Before 2018, the EN779:2012 standard allowed a wider range of particles sizes to pass. But on June 30th, 2018, a new global standard to classify air filters was established – ISO 16890-1:2016. ISO 16890-1:2016 is a standardized test and filtration efficiency classification system to categorize air ventilation based on particulate matter (PM). The testing ranks the efficiency of three particles sizes:
- 0.3-1mm (PM1)
- 0.3-2.5mm (PM2.5)
- 0.3-10mm (PM10)
This new standard adopted the particle range of PM1, PM2.5 and PM10, which aligns with the World Health Organization’s research on particle size as it relates to human health. Other test methods evaluate higher efficiency grades.
In addition to the change in particle size, the new standard also changed how materials are tested. With the EN779:2012 standard, the flat sheet filter media is soaked in an IPA bath for 2 hours and dried before being tested. The new ISO 16890-1:2016 standard tests the completed filter rather than the media on its own. The completed filter is placed in an IPA vapor cabinet for 24 hours and then tested. In both standards, the efficiency is tested before and after IPA exposure. These two numbers are combined as an average, which is how the media is placed in the filter classes.
One of the most common filter media is electret nonwoven media, which relies on a static effect. The IPA can degrade the static effect which lowers the efficiency in the post IPA test. This results in the media’s average score being reduced, which places it in a lower filter class even if the initial efficiency is high.
ISO ePM1 Efficiency Classification – Electret Nonwoven Media Test Results*
**Reporting value of N/A shows the minimum efficiency is below 50% for ePM1 value.
In the example shown above, both medias show a large drop in performance. It’s important for filter manufacturers to evaluate the full performance of a media during these tests to understand the performance change, not just initial number and the average number of both tests. Reviewing both test results provides an indication of how the media performs over time.
One-way manufacturers can assure filter performance over time, is to choose a media that does not have a large efficiency drop between ISO 16890-1:2016 tests. One type of media that maintains performance on both tests is the PTFE filter media TEMISHTM.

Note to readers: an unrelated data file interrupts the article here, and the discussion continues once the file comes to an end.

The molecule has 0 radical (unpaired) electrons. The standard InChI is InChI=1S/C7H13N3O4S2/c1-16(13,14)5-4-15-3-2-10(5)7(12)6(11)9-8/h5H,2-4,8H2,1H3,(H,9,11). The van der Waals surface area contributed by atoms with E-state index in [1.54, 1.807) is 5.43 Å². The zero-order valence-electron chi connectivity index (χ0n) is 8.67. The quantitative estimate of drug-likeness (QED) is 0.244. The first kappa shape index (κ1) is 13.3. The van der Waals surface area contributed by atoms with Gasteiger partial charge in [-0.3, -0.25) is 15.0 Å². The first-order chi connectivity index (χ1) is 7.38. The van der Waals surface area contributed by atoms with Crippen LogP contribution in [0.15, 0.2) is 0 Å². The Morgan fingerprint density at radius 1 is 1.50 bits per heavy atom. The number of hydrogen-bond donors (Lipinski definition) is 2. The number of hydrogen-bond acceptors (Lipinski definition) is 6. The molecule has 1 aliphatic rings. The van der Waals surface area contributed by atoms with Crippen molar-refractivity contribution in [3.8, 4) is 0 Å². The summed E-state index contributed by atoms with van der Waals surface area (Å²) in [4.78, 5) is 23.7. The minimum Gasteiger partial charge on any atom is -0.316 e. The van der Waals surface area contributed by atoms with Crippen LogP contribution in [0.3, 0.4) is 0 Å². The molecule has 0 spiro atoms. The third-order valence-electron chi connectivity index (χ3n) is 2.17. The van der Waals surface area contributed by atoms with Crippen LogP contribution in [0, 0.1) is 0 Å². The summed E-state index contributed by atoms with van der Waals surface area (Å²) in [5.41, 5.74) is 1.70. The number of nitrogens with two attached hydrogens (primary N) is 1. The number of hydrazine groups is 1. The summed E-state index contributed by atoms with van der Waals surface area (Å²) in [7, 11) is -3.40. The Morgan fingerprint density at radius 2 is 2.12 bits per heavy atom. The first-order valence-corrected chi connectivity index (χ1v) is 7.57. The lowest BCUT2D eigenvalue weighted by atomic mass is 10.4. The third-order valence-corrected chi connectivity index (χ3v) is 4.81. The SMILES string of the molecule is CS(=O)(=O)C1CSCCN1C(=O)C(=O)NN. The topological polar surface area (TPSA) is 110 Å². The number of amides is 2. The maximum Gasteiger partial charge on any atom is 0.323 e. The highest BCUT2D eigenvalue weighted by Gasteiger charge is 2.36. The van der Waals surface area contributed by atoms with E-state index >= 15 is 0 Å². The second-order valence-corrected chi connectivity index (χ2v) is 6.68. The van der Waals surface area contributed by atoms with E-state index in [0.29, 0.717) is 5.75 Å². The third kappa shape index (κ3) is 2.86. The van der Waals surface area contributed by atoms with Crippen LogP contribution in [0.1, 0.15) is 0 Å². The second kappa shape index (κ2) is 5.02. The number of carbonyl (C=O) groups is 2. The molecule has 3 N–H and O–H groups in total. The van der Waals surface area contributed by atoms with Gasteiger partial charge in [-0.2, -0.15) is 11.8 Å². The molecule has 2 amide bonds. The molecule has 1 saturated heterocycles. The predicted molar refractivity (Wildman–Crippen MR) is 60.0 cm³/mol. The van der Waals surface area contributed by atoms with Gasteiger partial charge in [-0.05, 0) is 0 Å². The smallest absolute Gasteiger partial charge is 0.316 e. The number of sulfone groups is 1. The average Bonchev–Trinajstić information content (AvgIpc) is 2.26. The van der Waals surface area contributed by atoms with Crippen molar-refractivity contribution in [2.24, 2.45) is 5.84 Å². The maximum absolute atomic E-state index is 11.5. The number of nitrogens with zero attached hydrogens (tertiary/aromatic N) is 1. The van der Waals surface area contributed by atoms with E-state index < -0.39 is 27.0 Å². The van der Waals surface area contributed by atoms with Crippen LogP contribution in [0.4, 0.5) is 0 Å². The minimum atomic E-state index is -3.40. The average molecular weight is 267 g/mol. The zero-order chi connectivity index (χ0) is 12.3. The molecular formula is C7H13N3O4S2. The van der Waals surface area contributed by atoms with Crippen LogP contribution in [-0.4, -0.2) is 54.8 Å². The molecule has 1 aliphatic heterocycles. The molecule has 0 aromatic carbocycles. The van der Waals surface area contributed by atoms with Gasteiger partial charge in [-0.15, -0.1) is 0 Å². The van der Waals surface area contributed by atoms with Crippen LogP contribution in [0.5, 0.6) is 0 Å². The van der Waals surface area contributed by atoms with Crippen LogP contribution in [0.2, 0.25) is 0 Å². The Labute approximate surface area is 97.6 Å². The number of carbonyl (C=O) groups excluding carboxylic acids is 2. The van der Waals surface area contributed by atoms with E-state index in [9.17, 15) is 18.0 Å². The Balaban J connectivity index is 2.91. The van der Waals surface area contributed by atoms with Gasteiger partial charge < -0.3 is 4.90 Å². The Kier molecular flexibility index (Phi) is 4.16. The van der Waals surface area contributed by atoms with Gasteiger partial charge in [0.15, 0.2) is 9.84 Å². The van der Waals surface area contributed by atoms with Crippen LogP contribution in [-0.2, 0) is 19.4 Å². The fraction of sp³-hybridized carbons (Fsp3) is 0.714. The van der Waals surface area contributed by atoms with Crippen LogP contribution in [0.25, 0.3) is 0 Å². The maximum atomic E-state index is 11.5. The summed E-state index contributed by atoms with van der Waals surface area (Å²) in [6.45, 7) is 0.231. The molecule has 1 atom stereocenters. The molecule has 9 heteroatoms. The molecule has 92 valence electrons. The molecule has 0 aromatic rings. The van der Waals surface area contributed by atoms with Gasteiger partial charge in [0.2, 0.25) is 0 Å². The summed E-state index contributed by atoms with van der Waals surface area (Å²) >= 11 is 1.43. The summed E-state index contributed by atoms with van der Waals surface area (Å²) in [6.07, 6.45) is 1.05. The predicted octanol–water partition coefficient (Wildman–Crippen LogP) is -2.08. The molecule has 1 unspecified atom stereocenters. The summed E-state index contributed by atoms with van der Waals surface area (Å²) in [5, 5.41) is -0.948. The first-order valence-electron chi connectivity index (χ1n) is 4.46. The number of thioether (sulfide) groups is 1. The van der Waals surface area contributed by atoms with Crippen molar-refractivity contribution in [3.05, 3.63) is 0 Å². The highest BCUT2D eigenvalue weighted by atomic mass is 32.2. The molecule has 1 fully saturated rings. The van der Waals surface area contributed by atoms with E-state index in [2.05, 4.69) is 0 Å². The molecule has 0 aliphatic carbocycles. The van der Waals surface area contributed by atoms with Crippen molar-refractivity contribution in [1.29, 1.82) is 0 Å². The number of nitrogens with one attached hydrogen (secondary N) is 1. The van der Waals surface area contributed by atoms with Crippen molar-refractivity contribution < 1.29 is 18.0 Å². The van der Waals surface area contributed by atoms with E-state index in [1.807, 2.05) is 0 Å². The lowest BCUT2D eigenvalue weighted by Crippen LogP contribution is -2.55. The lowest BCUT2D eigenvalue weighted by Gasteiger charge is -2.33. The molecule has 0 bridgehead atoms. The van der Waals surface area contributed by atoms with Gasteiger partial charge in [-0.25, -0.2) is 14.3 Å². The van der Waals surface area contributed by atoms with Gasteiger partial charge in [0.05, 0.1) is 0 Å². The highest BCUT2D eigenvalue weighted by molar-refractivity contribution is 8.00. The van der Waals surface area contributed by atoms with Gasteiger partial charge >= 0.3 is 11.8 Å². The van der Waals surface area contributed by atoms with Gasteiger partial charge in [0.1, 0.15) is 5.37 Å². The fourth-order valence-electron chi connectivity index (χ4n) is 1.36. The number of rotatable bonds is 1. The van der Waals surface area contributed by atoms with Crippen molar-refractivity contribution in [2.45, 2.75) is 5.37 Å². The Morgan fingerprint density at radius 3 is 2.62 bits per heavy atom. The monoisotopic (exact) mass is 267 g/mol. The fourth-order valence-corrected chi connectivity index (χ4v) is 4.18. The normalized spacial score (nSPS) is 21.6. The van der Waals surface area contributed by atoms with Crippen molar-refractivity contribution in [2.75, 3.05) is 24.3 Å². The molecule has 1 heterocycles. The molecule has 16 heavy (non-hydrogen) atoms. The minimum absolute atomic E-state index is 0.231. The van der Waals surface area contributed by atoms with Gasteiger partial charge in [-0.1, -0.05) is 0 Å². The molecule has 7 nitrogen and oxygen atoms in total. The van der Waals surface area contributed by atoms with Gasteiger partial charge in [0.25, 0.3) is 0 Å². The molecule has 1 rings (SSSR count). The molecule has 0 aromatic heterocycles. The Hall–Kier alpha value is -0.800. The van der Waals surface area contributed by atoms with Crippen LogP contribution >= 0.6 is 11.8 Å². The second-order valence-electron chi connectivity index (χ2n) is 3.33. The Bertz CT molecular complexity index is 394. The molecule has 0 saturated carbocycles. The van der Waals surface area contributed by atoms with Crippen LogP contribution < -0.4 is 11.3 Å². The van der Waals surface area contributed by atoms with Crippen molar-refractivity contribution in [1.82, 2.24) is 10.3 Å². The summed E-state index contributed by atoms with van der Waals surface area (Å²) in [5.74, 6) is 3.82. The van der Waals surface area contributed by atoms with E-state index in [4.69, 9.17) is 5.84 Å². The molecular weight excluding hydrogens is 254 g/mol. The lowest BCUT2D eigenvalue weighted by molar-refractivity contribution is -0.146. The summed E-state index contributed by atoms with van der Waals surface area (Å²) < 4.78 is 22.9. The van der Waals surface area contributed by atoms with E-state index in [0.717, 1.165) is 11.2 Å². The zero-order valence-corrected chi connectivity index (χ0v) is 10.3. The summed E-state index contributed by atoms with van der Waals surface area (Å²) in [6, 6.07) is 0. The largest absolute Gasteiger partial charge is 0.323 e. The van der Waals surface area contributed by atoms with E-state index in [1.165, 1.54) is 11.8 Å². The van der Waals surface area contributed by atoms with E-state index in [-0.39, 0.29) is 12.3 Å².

The efficiency results between tests for TEMISHTM have a close range, illustrating that TEMISHTM maintains its performance over time. Keeping stable efficiency helps increase the longevity of the filter.
ISO ePM1 Efficiency Classification – TEMISHTM Test Results*
|Temish 2 NTF9304-L03
TEMISHTM is able to maintain this efficiency because it a relies on a mechanical filtration system that does not need to be charged. Other nonwovens are made of PET, PE or PP and are usually electrically charged to collect particles primary through electric attraction. This electric feature can wear down over time, reducing performance.
TEMISHTM is made with an PTFE that collects particles using mechanical filtration mechanism that allow it to achieve high collection efficiency during both tests. The collection efficiency is possible because of a thin fiber design. Fine fibers reduce pressure resistance (pressure drop) and increase collection efficiency resulting in a good balance between these two requirements. Because these mechanisms are built into its physical structure, it does not change or degrade over time.
Evaluating how a media preforms during both ISO 16890-1:2016 tests (rather than just the average efficiency), helps provide a better idea of how a media will perform over time. Further evaluating the makeup of a media, can also provide clues on the longevity of collection efficiency. TEMISHTM PTFE filter media shows consistent performance between tests indicating that it will help increase filter performance over time. And it’s fine fiber design allows it to achieve a good balance between collection efficiency and pressure drop.
This content is sponsored by Nitto.